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Canada - Acadian Sturgeon & Caviar

Carter's Point (New Brunswick), April 22, 2021

Proving New Brunswick caviar is up there with the best

" Canada's importance to the world's sturgeon and caviar supply is now well-known "

For years, sturgeon has been known as the source of caviar, that famous delicacy associated with Russia and Iran. Sturgeons are found in New Brunswick too, in the St John River. Acadian Sturgeon and Caviar is proving that New Brunswick caviar is equal if not better!

While sturgeon has become endangered due to overfishing, Dr Cornel Ceapa (Bailli of New Brunswick) has revived the fishery in St John River. He is building a national market for caviar also developing products putting sturgeon on the menu in restaurants and dinner tables.

When Romanian-born marine biologist Dr Ceapa moved to New Brunswick in 2003, there wasn’t a sturgeon fishery. People were even asking if sturgeon was good to eat. The last fishing licence had been given out in 1990’s. There was no market or interest. Ceapa's specialty was sturgeon. Knowing the St John River had two species and feeling the fishery was viable he believed a market for sturgeon and its caviar could be developed.

Ceapa set up a unique operation including a wild fishery and aquaculture component. Usually, it’s one or the other. He wanted to ensure enough fish to maintain the business, and not overfish. “Wild” is the quality standard to aim for when sturgeon are farmed as in aquaculture it’s very important to obtain a high-quality product similar to that from the wild.

Worldwide sturgeon had become endangered because only eggs were used discarding the rest of the fish. Ceapa built his business using the whole fish, tail to snout developing a series of products for the Canadian food and restaurant industry. For the restaurant trade, he devised a unique recipe for sturgeon chips deep fried with a crunch.

Education and tourism are an important component of Acadian Sturgeon and Caviar’s offering. Tours give visitors an amazing safari experience - from fishing trips to enjoying marvellous riverbank meals. Educating school groups, restaurant staff and foodies about the Canadian sturgeon (a fish on the move) is central. Certified as an “Ocean Wise” product means consumers know it’s sustainably produced - a fishery done right.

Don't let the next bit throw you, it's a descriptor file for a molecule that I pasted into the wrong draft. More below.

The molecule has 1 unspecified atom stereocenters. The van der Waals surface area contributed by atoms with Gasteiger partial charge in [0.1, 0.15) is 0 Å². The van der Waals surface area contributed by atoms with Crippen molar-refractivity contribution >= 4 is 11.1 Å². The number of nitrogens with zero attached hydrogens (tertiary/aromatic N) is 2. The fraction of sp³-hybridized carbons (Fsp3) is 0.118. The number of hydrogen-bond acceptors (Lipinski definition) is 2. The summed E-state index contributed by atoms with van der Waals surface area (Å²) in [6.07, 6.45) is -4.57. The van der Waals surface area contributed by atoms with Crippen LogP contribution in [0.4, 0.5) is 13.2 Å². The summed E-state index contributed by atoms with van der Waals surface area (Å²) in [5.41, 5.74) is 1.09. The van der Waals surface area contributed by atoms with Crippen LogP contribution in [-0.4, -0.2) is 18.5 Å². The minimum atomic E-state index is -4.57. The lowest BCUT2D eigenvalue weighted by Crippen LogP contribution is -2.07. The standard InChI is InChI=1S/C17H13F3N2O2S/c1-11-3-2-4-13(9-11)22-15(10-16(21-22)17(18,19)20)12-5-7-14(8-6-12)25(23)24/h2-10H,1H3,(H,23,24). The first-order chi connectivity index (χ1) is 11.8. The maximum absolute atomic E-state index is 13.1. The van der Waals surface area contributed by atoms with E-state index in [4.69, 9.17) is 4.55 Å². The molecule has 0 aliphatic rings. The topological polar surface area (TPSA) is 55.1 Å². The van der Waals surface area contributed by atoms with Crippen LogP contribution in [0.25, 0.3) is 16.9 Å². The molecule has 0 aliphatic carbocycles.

Ceapa travels throughout Canada introducing chefs and restaurant owners to his products making suggestions how to introduce them onto their menus. Relevant for growing local and hyperlocal food, consumers look for menus featuring products from their regions.

Connoisseurs, reviewers, bloggers and foodies praise the three types of caviar: “Acadian Gold” and “Acadian Green” caviar from farmed fish, “Acadian Wild” from the traditional fishery. It’s the only wild, legal and sustainable caviar harvested in the world.

Canada's importance to the world's sturgeon and caviar supply is now well-known industry-wide. Acadian supplies live sturgeon to hatcheries and researchers worldwide. Live fertilized eggs from Atlantic Sturgeon restock in the Baltic Sea as the local species is biologically identical.

Sturgeon burgers anyone? This is one of the many recipes Acadian Sturgeon and Caviar has invented to promote its products and get sturgeon on menus and into diets of Canadians. Other options: ground meat for fish balls or cakes; barbecue or grill fillets; fish stock from fins, bone marrow, cartilage; adventurous chefs recreate Ceapa’s own ceviche recipe with belly or loin meat. As for the caviar, a spoonful is delicious - perfect with eggs or blinis. That's caviar for breakfast Canadian-style.

Acadian Sturgeon and Caviar has a diverse approach to marketing their culinary experience and products. It has a strong social media presence with daily Instagram posts (#caviarismemories, #Canadianseafoodforcanadians, #acadiancaviar). Working with local tour companies brings more tourists to the site, participating in food and wine shows educates a new generation about caviar and sturgeon and above all sustainability. A Sturgeon and Caviar Academy functions year-round in Carters Point and at events and food expos. It involves a multi-course tasting with lots of instructions and recipes.

Developing strong local markets in New Brunswick region is a key promotional activity. You’ll find Acadian on seafood stalls in nearby Saint John’s historic City Market - the oldest continuously operated farmer's market in Canada - and other New Brunswick seafood markets. Sturgeon is taking its place alongside other famous fish from the east coast of Canada.

Marie Jones
Managing Editor

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